The End Of Roe v. Wade: Now What?

Jul 2nd, 2022 | By | Category: Featured Issues, Politics & Current Events

The mission of Issues in Perspective is to provide thoughtful, historical and biblically-centered perspectives on current ethical and cultural issues.

First, a review of the 1973 Roe decision.  In December 1971, the Court heard oral arguments brought by an anonymous plaintiff, which contended that the Texas laws forbidding her from having an abortion were unconstitutional.  A majority of the justices agreed.  Harry Blackman was assigned the responsibility to write the opinion, but he was uncertain where in the Constitution this legal right was grounded and how late in the pregnancy the right was to be granted.  He grounded his decision on an implied right of privacy found in the Constitution. [The Court’s decision in 1973 was based on the argument that fetal life does not have constitutional protection. Lawyers in the case pointed out that traditionally, rights are understood to begin at birth. The 14th Amendment, for example, extended citizenship to all those “born … in the United States,” not those conceived within the nation’s borders.  The judges said, however, that the state did have a compelling interest in protecting fetal life. But that compelling interest had to be balanced with a woman’s right to privacy.  “Privacy” is never mentioned in the Constitution, but the Ninth Amendment says that rights not mentioned in the Constitution are not to be denied by default. And the 14th Amendment guarantees legal due process, which the Court said indicated a right to privacy, including the right to make decisions about abortion without state interference—at least up to a certain point.  The justices debated that point. After some internal back and forth, they settled on fetal viability.]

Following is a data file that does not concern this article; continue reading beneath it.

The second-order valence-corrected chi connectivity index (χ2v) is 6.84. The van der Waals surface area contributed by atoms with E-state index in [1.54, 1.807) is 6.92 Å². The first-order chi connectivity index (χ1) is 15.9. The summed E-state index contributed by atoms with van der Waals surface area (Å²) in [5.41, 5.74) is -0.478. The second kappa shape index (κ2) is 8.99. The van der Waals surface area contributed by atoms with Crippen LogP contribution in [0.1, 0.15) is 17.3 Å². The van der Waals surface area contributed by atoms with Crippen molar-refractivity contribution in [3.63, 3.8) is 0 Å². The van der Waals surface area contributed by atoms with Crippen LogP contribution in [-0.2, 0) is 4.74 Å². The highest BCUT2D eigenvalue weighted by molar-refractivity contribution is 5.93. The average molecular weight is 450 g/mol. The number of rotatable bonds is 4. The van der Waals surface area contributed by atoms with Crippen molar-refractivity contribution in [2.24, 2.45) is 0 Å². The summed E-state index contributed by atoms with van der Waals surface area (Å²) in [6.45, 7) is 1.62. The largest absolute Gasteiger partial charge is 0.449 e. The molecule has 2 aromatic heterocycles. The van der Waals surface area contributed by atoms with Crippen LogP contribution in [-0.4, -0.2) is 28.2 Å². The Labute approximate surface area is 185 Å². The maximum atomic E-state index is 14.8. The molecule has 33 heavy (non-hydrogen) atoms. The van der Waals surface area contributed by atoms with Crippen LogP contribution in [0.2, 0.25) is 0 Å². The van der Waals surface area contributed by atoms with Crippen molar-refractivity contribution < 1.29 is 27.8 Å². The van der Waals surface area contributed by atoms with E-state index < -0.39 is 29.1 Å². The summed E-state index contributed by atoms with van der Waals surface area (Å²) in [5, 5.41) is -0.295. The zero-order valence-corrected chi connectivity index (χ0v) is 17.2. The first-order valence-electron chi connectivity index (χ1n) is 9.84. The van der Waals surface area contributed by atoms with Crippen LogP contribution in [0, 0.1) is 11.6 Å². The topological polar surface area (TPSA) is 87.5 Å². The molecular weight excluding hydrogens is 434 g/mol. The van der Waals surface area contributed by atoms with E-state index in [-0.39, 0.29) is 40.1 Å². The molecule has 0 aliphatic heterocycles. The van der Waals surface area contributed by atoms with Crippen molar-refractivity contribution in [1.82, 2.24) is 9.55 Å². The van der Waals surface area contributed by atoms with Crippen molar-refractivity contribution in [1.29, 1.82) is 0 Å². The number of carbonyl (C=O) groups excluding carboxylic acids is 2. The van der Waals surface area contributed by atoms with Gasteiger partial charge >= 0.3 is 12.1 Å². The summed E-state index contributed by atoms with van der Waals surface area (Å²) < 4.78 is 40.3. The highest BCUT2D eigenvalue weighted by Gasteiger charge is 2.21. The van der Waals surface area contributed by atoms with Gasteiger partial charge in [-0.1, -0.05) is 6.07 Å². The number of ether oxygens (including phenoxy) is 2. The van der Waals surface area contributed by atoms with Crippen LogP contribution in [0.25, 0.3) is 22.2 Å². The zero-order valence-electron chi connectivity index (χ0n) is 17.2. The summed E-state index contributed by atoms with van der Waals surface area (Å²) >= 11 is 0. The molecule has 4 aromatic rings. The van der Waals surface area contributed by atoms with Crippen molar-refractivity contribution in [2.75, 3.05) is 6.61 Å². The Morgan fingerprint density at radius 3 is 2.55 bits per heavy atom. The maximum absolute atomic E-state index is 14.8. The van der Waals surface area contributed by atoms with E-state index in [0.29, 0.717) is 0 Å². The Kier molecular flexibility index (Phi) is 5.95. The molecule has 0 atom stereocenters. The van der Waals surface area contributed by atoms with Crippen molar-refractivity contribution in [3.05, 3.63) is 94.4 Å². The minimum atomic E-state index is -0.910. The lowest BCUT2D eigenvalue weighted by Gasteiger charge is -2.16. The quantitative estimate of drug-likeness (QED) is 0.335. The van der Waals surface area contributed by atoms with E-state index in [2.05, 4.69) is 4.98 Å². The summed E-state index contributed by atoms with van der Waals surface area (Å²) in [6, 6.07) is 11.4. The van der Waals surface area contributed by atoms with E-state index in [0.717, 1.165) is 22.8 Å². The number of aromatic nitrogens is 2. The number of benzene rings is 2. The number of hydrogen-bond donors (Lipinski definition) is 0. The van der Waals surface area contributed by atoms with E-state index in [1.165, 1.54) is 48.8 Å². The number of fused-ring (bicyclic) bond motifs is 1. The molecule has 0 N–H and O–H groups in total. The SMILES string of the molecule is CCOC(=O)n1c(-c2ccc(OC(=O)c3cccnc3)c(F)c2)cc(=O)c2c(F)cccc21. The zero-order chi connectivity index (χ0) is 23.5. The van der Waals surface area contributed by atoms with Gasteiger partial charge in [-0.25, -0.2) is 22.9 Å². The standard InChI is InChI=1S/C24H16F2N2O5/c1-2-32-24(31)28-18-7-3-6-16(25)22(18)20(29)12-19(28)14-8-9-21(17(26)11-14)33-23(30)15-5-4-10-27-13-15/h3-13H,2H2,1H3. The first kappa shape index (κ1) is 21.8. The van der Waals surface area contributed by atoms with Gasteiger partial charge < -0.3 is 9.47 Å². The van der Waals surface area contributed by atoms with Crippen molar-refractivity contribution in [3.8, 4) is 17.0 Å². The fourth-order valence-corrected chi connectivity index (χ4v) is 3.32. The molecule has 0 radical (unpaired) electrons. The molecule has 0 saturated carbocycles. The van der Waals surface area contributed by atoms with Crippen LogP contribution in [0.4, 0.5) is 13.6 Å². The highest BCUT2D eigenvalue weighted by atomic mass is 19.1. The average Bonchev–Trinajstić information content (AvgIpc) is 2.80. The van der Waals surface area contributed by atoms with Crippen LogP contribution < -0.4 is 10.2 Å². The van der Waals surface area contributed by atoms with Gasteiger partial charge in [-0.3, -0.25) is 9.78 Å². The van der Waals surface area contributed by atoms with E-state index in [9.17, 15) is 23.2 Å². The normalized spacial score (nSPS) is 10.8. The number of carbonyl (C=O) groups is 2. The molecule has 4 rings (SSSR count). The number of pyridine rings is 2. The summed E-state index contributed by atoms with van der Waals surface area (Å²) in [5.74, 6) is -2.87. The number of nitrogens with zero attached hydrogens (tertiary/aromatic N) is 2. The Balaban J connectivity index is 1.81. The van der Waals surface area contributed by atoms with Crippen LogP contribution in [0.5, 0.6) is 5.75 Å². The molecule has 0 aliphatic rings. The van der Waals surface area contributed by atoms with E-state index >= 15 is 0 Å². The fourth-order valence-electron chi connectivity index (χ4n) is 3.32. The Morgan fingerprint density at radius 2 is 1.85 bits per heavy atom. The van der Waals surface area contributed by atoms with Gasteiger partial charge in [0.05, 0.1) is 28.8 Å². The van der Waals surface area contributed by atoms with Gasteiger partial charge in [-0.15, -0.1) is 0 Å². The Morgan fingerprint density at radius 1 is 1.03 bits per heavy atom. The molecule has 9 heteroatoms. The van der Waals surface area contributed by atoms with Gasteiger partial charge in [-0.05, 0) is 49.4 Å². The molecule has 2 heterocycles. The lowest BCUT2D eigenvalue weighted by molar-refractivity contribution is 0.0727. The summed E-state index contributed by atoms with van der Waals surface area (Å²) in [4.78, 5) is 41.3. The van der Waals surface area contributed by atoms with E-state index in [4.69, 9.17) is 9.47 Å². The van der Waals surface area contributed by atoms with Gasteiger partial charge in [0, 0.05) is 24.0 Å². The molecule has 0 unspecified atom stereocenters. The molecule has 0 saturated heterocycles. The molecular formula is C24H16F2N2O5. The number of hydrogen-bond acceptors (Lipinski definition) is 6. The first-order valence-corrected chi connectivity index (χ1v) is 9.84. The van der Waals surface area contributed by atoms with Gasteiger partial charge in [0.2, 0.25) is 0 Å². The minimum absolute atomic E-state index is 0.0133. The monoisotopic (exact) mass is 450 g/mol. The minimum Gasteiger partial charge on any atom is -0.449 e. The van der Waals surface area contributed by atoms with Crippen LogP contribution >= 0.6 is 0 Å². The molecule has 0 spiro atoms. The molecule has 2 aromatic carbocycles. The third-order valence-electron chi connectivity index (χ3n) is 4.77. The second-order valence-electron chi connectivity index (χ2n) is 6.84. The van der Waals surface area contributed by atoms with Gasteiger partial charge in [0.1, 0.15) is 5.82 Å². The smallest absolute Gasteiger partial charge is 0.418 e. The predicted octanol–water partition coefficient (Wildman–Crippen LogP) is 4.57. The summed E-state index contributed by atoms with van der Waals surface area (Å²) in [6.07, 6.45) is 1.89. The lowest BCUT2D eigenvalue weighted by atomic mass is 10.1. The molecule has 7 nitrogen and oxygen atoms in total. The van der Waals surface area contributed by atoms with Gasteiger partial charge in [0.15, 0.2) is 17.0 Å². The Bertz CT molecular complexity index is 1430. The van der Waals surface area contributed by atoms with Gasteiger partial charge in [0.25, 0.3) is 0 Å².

In addition, as Joshua Prager explains, “The case was delayed by the retirement of two justices, and in September 1972, a ruling by a federal district judge offered the high court a way forward.”  In a Connecticut case dealing with abortion, district judge Jon O. Newman ruled that the state could ban abortion only from the point of viability.  So, in a 7-2 decision the Supreme Court In 1973 stipulated that states could not ban abortions before fetal viability, the point at which the fetus can survive outside the womb.  [In 1973, that was about 28 weeks, which today, due to advances in medical technology, is closer to 22 weeks.]  Roe also established a framework to govern abortion regulation based on the trimesters of a pregnancy.  In the first trimester it permitted no regulations.  In the second, it permitted regulations to protect women’s health.  In the third, it permitted states to ban abortions as long as exceptions were made to protect the life and health of the mother.  In 1992, the Court discarded the trimester framework in the landmark decision, Planned Parenthood v. Casey, allowing states to restrict abortion before viability as long as they did not impose an “undue burden” on those seeking abortions.  The result was that many states began to limit access through a series of incremental restrictions.  But the Casey decision retained what the Court called Roe’s “essential holding”—that women have a constitutional right to terminate their pregnancies until fetal viability.